As with every product we review, we always suggest that you try a product on before buying it, to see how it fits with your individual preferences. With that said, I can provide some insight on how the Speedgoat 4 fits my foot. For reference, I have relatively low-volume feet with medium-high arches, and I do prefer to have a little bit more room in the toe box of my shoes.
Out of the box the Speedgoat 4 is a very stiff shoe that definitely takes a couple runs to break in. For the first week or so, the upper would give me some blisters on the top of my second toe on my left foot. I initially thought that the shoe just wasn’t going to fit my foot, but after about a week the problem was completely resolved — which I attribute to the somewhat rigid-feeling upper breaking in over the first few days.
I found the fit of the Speedgoat 4 to be surprisingly secure on technical trails (more on that later) while still providing a surprising amount of room in the toe box. It is worth noting that if you are someone who typically runs in a brand like Altra and you need that wider toe-box, the Speedgoat 4 is likely going to feel too narrow. The Speedgoat 4 is by no means a wide shoe (think Salomon Sense Ride series), it just has a wider toe box than previous versions. Aside from that initial blistering from the upper, I had no other issues with blistering or hot spots in the nearly 500 miles that I spent in the Speedgoat 4.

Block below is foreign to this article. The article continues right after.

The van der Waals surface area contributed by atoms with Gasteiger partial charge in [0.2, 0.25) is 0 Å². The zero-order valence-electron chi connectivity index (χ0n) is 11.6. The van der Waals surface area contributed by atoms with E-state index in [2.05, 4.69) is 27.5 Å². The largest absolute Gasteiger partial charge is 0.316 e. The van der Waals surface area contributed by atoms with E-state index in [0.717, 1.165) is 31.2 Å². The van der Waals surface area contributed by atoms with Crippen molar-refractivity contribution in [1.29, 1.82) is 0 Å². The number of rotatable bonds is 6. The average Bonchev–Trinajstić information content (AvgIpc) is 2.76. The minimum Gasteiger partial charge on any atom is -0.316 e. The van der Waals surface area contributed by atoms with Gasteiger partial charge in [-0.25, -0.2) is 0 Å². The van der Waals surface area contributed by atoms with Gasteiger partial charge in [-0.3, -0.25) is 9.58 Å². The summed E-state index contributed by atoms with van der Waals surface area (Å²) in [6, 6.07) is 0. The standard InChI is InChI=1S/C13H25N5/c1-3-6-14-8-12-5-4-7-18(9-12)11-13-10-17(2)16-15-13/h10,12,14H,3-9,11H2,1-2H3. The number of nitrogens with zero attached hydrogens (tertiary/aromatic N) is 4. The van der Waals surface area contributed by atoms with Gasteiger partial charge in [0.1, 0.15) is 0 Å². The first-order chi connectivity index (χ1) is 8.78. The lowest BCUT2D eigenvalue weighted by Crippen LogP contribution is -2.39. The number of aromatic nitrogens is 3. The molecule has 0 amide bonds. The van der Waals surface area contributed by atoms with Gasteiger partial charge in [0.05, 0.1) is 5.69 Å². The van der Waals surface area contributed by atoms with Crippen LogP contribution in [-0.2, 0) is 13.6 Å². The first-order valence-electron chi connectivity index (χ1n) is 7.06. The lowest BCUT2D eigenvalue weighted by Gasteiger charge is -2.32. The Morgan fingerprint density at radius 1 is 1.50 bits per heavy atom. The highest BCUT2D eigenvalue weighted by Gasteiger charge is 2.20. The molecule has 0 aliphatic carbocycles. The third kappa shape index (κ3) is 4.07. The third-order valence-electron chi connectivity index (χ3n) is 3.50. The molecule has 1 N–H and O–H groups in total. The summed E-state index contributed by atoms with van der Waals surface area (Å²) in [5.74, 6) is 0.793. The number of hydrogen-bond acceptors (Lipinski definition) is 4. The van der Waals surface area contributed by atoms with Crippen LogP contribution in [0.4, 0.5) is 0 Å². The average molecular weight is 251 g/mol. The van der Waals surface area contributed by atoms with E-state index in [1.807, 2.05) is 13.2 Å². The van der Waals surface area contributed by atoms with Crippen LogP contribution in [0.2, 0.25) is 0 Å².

With a stated weight of 306 grams, the Speedgoat 4 is fairly light for a shoe of its size / stack height, which is a common theme across Hoka’s lineup. For reference, below I have listed the weights of some comparable options in the max-cushion trail shoe market (All stated weights are based on a US Men’s size 9):
The Speedgoat 4 isn’t an incredibly light shoe, nor is that the purpose (you’ve got the Evo Speedgoat for that!). But it does come in around the middle of the pack when compared with a lot of other similar options on the market. That said, the Speedgoat does feel a bit softer than shoes on either side of the weight rankings, like the Evo Mafate and the Altra Olympus 4. In my time in the Speedgoat, I never found it to be overly heavy, and I ultimately ran a lot of longer interval workouts in the shoe because of this.